By Ricky Fritzsching This week, we'll be paying some editorial attention to drum corps events that have happened in the Eastern U.S. For some reason, the Eastern Classic is always a technological challenge for DCI.org, as this report proves (and this story gives you a sneak peek at how an event unfolds for the DCI.org CAT-5 crew). Tomorrow we'll look at how the 2002 Eastern Classic at Franklin Field in Philadelphia went down. As many of you know J. Birney Crum Stadium in Allentown, Pa., is known for great drum corps, an awesome setting, and most importantly, great fans, but what many of you don't know is that J. Birney Crum is an absolute technical challenge when it comes to live event coverage in the summer. This is our experience from 2003.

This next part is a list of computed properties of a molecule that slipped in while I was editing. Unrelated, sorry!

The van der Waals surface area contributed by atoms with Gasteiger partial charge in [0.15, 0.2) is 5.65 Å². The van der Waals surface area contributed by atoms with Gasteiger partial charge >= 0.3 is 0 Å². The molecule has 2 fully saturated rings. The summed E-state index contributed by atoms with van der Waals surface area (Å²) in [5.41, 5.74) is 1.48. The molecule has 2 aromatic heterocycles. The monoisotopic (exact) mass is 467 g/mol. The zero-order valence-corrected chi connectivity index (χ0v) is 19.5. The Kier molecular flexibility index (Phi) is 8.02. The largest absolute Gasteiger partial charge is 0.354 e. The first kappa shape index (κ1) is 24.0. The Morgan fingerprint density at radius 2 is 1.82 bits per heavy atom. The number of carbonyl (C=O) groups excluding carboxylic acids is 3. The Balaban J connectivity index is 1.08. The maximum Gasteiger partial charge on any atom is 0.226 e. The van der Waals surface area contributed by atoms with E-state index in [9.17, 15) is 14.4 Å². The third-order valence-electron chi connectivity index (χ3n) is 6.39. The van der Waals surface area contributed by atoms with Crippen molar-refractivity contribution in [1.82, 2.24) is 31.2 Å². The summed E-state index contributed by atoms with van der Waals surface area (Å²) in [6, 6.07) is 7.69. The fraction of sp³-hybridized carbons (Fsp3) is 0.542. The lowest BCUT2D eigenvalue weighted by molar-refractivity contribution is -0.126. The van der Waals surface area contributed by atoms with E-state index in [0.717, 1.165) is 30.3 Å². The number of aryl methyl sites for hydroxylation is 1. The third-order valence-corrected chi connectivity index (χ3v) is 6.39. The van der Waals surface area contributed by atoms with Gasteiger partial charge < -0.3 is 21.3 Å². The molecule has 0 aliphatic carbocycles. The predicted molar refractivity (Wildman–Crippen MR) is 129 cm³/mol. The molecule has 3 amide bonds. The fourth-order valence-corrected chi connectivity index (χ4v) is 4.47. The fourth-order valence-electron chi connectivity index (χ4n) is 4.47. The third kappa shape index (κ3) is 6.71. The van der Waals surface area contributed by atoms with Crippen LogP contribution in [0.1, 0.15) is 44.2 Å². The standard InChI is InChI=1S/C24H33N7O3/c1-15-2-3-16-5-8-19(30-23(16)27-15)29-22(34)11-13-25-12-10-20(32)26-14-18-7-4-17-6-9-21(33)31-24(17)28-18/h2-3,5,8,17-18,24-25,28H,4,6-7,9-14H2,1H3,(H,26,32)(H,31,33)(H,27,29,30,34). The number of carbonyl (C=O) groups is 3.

When I sat down with Dan Acheson (DCI executive director) and Dave Wilson (DCI's Web content manager) at the beginning of the summer, we talked about our stadium challenges. Immediately, J. Birney Crum was discussed. Since DCI.org had never produced a live event at J. Birney Crum (the Eastern Classic was held in Philadelphia in 2002 while J.Birney Crum was being renovated), I didn't know what to expect. We knew that the press box was not wired with 10/100 ethernet jacks ready for us to burn up the bandwidth -- those are the technological demands we usually hope for when we invade a stadium. Instead, the press box only had phone lines, and that just won't do the job for producing the robust multimedia that you've come to expect from our live event coverage. Per event, we have so many images, videos, and, most importantly, an abundance of data that needs to be transferred to DCI.org quickly. Phone lines are just unacceptable. Legacy movie I arrived on site early Friday morning and I was just floored on how great the stadium looked. What a magnificent arena for drum corps! But the hunt for DCI.org command central was just beginning. I met the maintenance crew for the stadium and they told me that they had a DSL connection in the maintenance shed. If you have ever been to J. Birney Crum and have been to the DCI marketplace, then you might have seen the maintenance shed. It is at least 200 yards away from the end zone. And most importantly, the hill that you walk up and down to get to field level is a will work on your calf muscles. I said to the maintenance worker, "You have to be kidding me! You have a high-speed connection in your maintenance shed, but not in the press box. Wow ... if only Bill Murray was here." I walked into the shed and quickly noticed the aroma of all the two-cycle engine products plus the smell of fresh cut grass. It just made me smile, because I knew that I was going to embark on a two-night experience that was going to resemble the legacy movie "Caddyshack." The DSL setup was a breeze. I then decided to go and find the rest of the DCI.org CAT-5 crew on the other side of the stadium. As I started making my way down the grass of the big hill I saw something move in front of me. There he was -- the intruder: A huge gopher looking at me square in the eyes. I just froze and started laughing. I couldn't believe it -- a maintenance shed and a gopher, and we are still five hours from downbeat. What next, a surprise appearance by Bill Murray? Unfortunately the gopher never showed up again for the duration of the event, but it was funny while it lasted. Legacy technology Picture this. You're 200 yards away from the end zone, atop a huge Allentown hill, and the rest of your crew (and in Allentown last year this crew included content manager Wilson, DCI.org columnist Mike Boo and megafabulous intern Francois Morin) is camped out on the other side of the stadium in the opposite end zone (the corps entrance gate). That's where all the editorial content will be generated, where the interviews will take place and where the photos will be snapped, and they have no Internet connection anywhere near them. I asked myself, "How are we going to do this?" You're probably thinking, "Wireless." So were we. But unfortunately, getting a direct signal from the shed to the opposite end zone was impossible. I didn't even go try. I thought of one thing that could make this work -- floppy disks and tennis shoes. Before I called Dave on the radio with my plan, I had to make sure that my computer had a floppy disk drive. Come on, when was the last time you used one? Luckily enough it did. I made the call and asked him if he had brought his tennis shoes. He confirmed. Then I asked if he had a floppy drive on his computer and he quickly said, "You're kidding, right?" Then there was radio silence. Five minutes later he came back on the radio and said, "How are we going to do this?" After a long discussion and a quick trip to Best Buy, we had a game plan. He was going to radio me when he had disk full of information, and then we would meet on turn three of the track on the back sideline. It was just like a relay, he would hand me the disk and I would turn around and run back up the hill to command control and post the data on DCI.org. If you attend Allentown this summer, make sure you look for us as we meet on the back side line of the track. Yes, we might change some things to make it easier on us, but we feel Allentown is a "legacy" event and the DCI.org crew just wants to fit in!